Guest post by Rob Tims
Hearing of Jesus’ many miracles between Jerusalem and Galilee, the Galilean peasants put aside their daily labor during the Passover season in order to track Jesus down, see him perform miracles, and perhaps even listen to him teach.
The throng of 10,000 approached Jesus and his disciples. Knowing these people lived daily to simply feed themselves and survive, Jesus made his move. Starting with five biscuits and two small portions of fish provided by a child, Jesus fed the crowd and collected a dozen baskets worth of leftovers.
As one might expect, the crowd went wild as they came to comprehend the miracle they had just experienced. And yet, something wasn’t quite right about their reaction to Jesus’ work. They had in mind to make this miracle-worker their political king, yet Jesus had something else in mind. He fled them as they attempted to force their will, but their hot pursuit brought them together again the next day.
It’s at this stage that Jesus confronts this crowd with their error. At their core, these peasants are materialists. Their primary interest in Jesus lies in his ability to feed them so they no longer have to work hand to mouth. As Bruce Milne puts it, “They are so obsessed with the material world that they are not able to see that the true blessing which God is offering them is not on that level at all.”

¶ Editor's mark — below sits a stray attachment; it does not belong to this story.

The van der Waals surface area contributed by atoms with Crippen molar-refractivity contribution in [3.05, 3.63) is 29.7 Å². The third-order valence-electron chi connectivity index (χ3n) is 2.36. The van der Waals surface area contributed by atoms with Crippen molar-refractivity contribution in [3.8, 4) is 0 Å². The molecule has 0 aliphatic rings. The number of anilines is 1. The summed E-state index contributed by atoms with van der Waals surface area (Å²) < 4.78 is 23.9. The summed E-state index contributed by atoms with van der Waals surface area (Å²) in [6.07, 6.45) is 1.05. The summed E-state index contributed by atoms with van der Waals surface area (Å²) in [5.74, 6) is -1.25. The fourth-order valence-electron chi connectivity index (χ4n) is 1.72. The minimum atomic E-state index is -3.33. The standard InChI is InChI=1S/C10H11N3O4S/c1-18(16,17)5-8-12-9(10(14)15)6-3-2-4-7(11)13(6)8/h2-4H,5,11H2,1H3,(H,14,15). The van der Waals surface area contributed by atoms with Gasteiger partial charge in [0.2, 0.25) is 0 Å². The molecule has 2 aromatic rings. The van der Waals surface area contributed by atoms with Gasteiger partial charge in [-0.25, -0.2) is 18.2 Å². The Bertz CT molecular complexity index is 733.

This is what happens to us when we operate with a materialistic mindset with Jesus. We’re OK with him … even enamored with him … to the extent that our needs we perceive he can meet are met. To the degree that we get some semblance of an answer or direction in our life issues, we are “OK” with Jesus.
I find Bruce Milne’s words very convicting here.
Galileans are still met around Christian congregations today. They are down-to-earth folks who “don’t go in for this Bible study and prayer stuff,” or who don’t believe in “taking religion too far.” They are “practical Christians” who “live in the real world,” and whose motto text is “God helps those who help themselves.”
To which Jesus says in John 6:29. “This is the work of God, that you believe in him whom he has sent.” The real miracle is not the feeding of the thousands or the healing of the sick: the real miracle is belief in Jesus as Christ.
We should be wary of the materialist mindset. It’s a subtle yet powerful form of idolatry that never values Jesus for who He is, only for His gifts (and even then only if those gifts are desired).
Rob Tims is husband to Holly and father to Trey, Jono, Abby Jane and Luke. He’s the author of Southern Fried Faith: Confusing Christ and Culture in the Bible Belt, and manages the team behind smallgroup.com at LifeWay Christian Resources in Nashville. He writes regularly at RobTims.com and blogs every Friday at Forward Progress.